What’s Going On in Your Compost Pile?

It’s a war in there. Or the cycle of life. And death. And decomposition. There’s a fascinating ecosystem that turns your mound of oak leaves and banana peels into soft, sweet-smelling humus to nourish your plants. Ready to start a compost pile? Whether you have a compost pile on the ground or an enclosed compost bin, the dramatic process is the same.

What happens in composting

The pail full of kitchen scraps you take out to the compost pile is full of nitrogen. When you toss the scraps on the pile you’re giving nutrients to the bacteria there. As the bacteria consume the plant sugars in your kitchen scraps they heat up the pile. Turning the pile weekly with a compost fork or a compost aerator adds oxygen to the pile and encourages the bacteria. If your pile is really active, the bacteria population can double every hour! When your compost bin is really “cooking” check the temperature every day with a compost thermometer and see when it peaks and then declines. To keep your compost pile healthy be sure the critters have nitrogen and carbon, water and oxygen. A lack of any of those will slow down or stop decomposition. So who is causing all this heat? Who keeps breaking the pile into tiny pieces? The cast of characters in your compost:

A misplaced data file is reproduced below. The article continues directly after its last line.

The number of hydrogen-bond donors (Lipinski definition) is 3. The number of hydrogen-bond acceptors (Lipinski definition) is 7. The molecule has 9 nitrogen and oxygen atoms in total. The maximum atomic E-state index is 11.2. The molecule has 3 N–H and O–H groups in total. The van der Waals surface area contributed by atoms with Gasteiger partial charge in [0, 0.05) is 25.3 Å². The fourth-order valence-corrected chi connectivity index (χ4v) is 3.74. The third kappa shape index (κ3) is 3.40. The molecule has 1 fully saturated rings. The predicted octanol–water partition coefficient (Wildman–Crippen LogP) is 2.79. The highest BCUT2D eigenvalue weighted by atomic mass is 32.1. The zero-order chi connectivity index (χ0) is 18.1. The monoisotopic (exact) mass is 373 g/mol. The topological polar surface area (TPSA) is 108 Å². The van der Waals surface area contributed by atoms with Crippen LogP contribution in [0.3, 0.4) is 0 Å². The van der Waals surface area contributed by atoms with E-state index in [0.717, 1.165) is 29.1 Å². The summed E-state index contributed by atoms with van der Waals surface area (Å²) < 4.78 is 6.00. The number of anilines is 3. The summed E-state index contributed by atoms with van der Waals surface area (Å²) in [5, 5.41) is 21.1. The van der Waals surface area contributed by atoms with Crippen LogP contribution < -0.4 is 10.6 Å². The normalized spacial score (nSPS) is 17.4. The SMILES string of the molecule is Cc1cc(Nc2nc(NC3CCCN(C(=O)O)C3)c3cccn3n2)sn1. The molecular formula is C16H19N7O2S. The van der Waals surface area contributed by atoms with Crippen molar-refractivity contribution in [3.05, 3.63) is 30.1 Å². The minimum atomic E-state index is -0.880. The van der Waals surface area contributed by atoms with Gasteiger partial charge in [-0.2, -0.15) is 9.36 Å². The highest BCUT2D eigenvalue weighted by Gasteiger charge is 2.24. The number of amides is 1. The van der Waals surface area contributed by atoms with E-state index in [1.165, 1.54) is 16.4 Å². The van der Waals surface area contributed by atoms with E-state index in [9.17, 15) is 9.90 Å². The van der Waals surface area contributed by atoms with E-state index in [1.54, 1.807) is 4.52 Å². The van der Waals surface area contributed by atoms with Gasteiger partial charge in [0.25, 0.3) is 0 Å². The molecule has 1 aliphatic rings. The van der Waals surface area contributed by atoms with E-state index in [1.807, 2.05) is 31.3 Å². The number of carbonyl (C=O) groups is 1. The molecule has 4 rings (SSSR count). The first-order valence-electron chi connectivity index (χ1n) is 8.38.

Act One

microorganisms rule and it’s a hot time Aerobic bacteria (three kinds, the hotter temps boost the hardest workers) Fungi Actinomycetes (they form that cobwebby stuff in a compost pile) Intermission temperature declines 

Act Two

macroorganisms increase Nematodes Fermentation mites Springtails Centipedes Millipedes Sowbugs & pillbugs Beetles Earthworms Enchytraeids (potworms) Flies! (bury your kitchen scraps deep in the pile to keep those fellows away) Snails & slugs Grubs (larvae of fruit beetles) Earwigs (it’s an all-you-can-eat buffet for them: insects at all stages, algae & fungi) Ants (they signal that your pile is too dry)

Act Three

temperature declines and the human returns Human removes compost or “humus” from the pile. Spreads it as top-dressing on beds, amends soil before planting, or adds it to potting mixes. Lots of these “characters” are still in the humus and they’ll enrich the garden soil’s ecosystem . The humus will improve soil quality and structure — increasing drainage in clay soil and moisture retention in sandy soil.